This is part 7 of an ongoing series featuring a breakdown of the current free agent players at each position. Positions completed so far: catchers, first base, second base, shortstop, third base, and left field.
As mentioned in my earlier posts, I’m assessing the current free agent players seeking their respective paydays by comparing each player with his historical comp. Then, after painstakingly looking over the numbers, I determine if I’d bet on the current free agent to perform better over the next few years or go with the comp.
It’s that simple.
All comparisons are pulled using the Similarity Score by age from Baseball-Reference and all free agents were borrowed from the listing at MLB Trade Rumors.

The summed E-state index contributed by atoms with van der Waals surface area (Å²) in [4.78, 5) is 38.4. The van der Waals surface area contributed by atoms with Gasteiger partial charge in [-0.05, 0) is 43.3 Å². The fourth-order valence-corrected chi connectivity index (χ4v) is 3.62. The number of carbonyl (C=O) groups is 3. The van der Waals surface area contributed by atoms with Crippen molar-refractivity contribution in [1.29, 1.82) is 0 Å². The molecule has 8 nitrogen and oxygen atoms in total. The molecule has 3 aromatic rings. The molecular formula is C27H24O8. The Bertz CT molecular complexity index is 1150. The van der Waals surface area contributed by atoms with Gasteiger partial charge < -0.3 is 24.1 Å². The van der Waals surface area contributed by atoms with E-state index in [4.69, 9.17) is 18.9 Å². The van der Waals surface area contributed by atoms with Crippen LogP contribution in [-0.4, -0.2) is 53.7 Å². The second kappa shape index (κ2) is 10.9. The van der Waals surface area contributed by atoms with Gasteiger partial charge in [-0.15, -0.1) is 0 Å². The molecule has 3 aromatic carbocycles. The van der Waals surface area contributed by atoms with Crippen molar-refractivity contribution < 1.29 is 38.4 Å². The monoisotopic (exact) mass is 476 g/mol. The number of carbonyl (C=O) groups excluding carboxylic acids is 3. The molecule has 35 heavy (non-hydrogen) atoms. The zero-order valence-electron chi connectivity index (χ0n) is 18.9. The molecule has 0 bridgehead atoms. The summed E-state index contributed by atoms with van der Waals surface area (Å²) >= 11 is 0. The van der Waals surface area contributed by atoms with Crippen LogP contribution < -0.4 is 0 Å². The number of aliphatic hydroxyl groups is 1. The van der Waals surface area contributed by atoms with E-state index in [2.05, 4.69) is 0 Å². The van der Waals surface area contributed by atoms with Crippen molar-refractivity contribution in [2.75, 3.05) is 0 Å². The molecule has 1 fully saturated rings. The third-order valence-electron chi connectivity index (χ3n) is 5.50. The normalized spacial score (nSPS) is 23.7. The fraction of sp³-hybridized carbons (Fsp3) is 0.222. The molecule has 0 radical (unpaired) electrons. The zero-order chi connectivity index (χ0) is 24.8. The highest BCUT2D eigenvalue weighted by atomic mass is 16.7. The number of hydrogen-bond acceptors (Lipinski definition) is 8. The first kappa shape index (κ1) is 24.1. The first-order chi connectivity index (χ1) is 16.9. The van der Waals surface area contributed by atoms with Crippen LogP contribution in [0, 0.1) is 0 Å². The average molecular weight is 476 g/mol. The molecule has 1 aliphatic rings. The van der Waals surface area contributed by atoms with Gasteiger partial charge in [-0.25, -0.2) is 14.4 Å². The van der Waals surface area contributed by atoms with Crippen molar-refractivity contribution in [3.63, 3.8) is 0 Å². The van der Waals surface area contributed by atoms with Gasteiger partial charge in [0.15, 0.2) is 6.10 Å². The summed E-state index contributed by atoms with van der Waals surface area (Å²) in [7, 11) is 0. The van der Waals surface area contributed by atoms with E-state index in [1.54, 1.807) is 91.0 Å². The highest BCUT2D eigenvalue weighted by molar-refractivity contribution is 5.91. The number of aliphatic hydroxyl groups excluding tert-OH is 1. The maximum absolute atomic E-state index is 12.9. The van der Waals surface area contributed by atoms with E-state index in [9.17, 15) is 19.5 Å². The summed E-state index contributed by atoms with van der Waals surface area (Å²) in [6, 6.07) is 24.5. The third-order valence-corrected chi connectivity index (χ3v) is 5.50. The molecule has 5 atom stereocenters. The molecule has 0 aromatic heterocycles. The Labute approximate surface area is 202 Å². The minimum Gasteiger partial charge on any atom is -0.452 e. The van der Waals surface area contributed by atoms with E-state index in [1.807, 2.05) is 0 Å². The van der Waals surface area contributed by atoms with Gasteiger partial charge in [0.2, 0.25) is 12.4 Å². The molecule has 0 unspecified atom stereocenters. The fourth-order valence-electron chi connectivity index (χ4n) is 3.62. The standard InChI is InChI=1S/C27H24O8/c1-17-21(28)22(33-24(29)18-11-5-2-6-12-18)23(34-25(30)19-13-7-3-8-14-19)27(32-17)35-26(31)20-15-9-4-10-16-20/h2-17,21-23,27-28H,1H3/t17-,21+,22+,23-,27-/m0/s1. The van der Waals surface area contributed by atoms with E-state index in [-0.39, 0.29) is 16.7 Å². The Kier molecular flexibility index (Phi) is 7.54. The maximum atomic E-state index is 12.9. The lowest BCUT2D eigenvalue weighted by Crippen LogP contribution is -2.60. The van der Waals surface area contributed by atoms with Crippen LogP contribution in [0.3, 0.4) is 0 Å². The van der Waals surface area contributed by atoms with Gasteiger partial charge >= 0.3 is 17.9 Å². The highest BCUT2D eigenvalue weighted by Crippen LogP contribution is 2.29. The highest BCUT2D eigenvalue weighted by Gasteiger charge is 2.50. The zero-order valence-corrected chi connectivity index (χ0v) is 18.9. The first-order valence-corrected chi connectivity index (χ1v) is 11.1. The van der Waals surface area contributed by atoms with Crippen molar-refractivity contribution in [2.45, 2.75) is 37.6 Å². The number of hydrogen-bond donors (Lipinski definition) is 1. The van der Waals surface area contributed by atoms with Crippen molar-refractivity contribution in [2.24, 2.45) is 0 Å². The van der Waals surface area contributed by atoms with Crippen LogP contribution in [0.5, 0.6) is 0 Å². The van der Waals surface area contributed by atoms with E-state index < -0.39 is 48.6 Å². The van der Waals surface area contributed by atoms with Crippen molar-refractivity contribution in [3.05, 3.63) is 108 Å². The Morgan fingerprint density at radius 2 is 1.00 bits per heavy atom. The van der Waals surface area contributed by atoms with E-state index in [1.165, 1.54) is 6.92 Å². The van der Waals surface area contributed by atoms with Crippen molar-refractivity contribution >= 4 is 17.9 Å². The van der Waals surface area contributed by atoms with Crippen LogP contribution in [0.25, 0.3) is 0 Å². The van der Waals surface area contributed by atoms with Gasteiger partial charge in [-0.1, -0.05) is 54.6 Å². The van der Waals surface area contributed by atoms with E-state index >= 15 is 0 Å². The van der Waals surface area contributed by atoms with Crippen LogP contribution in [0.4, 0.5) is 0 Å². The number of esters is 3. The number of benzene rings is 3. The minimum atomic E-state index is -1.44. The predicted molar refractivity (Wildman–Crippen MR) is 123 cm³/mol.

Today, I discuss the remaining outfielders.
Chris Young has already re-signed with the Yankees at a reasonable 2.5 million dollar one-year deal, which is more in line with what he probably should be making than the 7.25 million he received last offseason with the Mets. In fact, when the NY Post’s headline announces the deal as “Yankees re-sign Mets bust,” you have to figure last season in Flushing didn’t go as Sandy Alderson had hoped. Young played well in pinstripes, hitting three home runs in 23 games and playing solid defensively in left, but his time with the Mets produced a regrettable four months that by advanced metrics came out as the worst outfielder on the team. That includes a then 39-year old Bobby Abreau who was signed to a minor-league contract and whose appearance on the team I first thought was a joke.